Even with the higher credit costs incurred in the quarter our return on assets at 1.4% and our return on equity at 16.9% remained among the top of our peers. Pre-tax pre-provision profit, in other words, revenue less non-interest expense, grew 30% from first quarter 2007 to $5.1 billion, a quarterly record driven in large part by 21% growth in average earning assets since last year. Most of the growth in earning assets came from steady commercial and consumer loan growth along with selective purchases of very high quality, mostly AAA, securities at very attractive yields as credit and liquidity spreads continued to widen in the past few quarters.

As you recall, in past years our assets did not grow appreciably as we believed and said all asset classes were significantly overvalued and were not adequately priced for risk. This has now totally changed with many asset classes now undervalued affording us the opportunity to buy assets at very attractive risk adjusted spreads. At the same time we have exited, scaled back, run-off, priced-up or tightened terms on riskier segments within all of our loan portfolios.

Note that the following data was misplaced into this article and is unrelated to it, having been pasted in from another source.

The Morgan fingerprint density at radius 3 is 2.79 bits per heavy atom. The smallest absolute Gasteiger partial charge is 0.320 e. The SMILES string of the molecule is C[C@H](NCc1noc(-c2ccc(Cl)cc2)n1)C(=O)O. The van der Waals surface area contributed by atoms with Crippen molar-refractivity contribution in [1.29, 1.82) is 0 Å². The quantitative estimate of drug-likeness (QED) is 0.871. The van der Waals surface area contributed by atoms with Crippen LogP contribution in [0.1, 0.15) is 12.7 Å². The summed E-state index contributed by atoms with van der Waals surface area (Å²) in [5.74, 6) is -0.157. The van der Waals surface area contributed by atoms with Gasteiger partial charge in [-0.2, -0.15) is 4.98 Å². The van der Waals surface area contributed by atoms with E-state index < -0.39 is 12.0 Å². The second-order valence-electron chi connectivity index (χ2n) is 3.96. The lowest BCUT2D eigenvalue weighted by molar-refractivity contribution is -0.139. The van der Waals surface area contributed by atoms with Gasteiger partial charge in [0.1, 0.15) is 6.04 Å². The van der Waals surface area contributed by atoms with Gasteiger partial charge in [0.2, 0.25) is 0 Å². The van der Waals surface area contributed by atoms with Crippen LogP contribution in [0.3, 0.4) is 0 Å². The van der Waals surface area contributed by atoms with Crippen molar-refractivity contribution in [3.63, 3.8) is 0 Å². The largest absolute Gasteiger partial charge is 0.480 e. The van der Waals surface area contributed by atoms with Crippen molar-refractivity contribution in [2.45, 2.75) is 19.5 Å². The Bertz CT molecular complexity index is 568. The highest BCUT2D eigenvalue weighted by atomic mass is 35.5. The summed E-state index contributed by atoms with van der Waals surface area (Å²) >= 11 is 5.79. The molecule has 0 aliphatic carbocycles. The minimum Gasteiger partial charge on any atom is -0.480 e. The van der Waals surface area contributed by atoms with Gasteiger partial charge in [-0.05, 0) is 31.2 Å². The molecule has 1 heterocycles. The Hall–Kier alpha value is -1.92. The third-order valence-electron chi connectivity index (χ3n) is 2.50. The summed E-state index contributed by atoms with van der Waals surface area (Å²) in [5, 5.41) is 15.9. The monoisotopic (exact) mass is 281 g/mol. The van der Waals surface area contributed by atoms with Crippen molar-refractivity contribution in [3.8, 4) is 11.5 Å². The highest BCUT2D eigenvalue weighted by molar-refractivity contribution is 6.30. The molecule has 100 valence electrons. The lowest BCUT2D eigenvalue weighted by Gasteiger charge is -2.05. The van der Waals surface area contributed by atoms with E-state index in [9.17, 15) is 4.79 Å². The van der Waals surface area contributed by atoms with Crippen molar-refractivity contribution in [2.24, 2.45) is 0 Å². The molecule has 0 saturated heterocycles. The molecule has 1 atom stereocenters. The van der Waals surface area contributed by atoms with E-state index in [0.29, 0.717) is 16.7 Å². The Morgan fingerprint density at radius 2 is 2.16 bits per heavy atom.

With the growth in higher quality assets and the run-off in older, lower quality assets, the composition of our portfolio has steadily shifted towards less risky loans and securities or assets with better risk-return characteristics. During the quarter we charged-off $1.5 billion of loans and further bolstered the allowance for loan losses with a $500 million credit reserve build, in other words, provision exceeding charge-offs. Liquidity remained strong, in part due to our continued growth in core deposits from both retail and business customers.

During the quarter investor demand for our debt securities remained strong, and we successfully bolstered liquidity by issuing $6 billion of new term debt and $1.6 billion of tax deductible capital securities. At quarter end we had significant remaining capacity to issue lower cost capital securities if necessary to keep capital growing in line with attractive asset growth. With that summary of the great combination of growth, profitability, and risk reduction, let me now describe the results of our major business lines in some detail.